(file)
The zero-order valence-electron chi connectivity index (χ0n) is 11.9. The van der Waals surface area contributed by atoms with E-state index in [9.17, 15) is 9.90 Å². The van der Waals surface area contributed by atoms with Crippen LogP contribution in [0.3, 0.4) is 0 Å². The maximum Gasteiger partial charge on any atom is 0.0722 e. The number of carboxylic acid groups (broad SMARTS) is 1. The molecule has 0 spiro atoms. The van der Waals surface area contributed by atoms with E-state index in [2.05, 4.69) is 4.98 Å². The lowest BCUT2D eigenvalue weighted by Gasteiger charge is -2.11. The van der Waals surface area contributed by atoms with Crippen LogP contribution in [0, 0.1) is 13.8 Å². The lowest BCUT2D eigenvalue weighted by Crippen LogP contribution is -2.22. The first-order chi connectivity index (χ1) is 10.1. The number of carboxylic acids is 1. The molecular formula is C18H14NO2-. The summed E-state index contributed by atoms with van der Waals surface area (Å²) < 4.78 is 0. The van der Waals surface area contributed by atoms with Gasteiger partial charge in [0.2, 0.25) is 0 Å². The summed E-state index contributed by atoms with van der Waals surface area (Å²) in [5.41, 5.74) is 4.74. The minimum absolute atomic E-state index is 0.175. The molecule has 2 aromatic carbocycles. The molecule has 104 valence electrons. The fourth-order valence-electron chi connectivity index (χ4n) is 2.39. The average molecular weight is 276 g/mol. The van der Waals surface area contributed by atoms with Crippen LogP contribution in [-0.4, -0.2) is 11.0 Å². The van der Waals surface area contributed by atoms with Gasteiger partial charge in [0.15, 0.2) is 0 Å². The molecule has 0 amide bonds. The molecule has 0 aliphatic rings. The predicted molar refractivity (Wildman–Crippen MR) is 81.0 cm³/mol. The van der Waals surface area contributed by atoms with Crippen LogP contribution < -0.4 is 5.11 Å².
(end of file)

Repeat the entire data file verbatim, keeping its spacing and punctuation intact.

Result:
The zero-order valence-electron chi connectivity index (χ0n) is 11.9. The van der Waals surface area contributed by atoms with E-state index in [9.17, 15) is 9.90 Å². The van der Waals surface area contributed by atoms with Crippen LogP contribution in [0.3, 0.4) is 0 Å². The maximum Gasteiger partial charge on any atom is 0.0722 e. The number of carboxylic acid groups (broad SMARTS) is 1. The molecule has 0 spiro atoms. The van der Waals surface area contributed by atoms with E-state index in [2.05, 4.69) is 4.98 Å². The lowest BCUT2D eigenvalue weighted by Gasteiger charge is -2.11. The van der Waals surface area contributed by atoms with Crippen LogP contribution in [0, 0.1) is 13.8 Å². The lowest BCUT2D eigenvalue weighted by Crippen LogP contribution is -2.22. The first-order chi connectivity index (χ1) is 10.1. The number of carboxylic acids is 1. The molecular formula is C18H14NO2-. The summed E-state index contributed by atoms with van der Waals surface area (Å²) < 4.78 is 0. The van der Waals surface area contributed by atoms with Gasteiger partial charge in [0.2, 0.25) is 0 Å². The summed E-state index contributed by atoms with van der Waals surface area (Å²) in [5.41, 5.74) is 4.74. The minimum absolute atomic E-state index is 0.175. The molecule has 2 aromatic carbocycles. The molecule has 104 valence electrons. The fourth-order valence-electron chi connectivity index (χ4n) is 2.39. The average molecular weight is 276 g/mol. The van der Waals surface area contributed by atoms with Crippen LogP contribution in [-0.4, -0.2) is 11.0 Å². The van der Waals surface area contributed by atoms with Gasteiger partial charge in [0.15, 0.2) is 0 Å². The molecule has 0 amide bonds. The molecule has 0 aliphatic rings. The predicted molar refractivity (Wildman–Crippen MR) is 81.0 cm³/mol. The van der Waals surface area contributed by atoms with Crippen LogP contribution < -0.4 is 5.11 Å².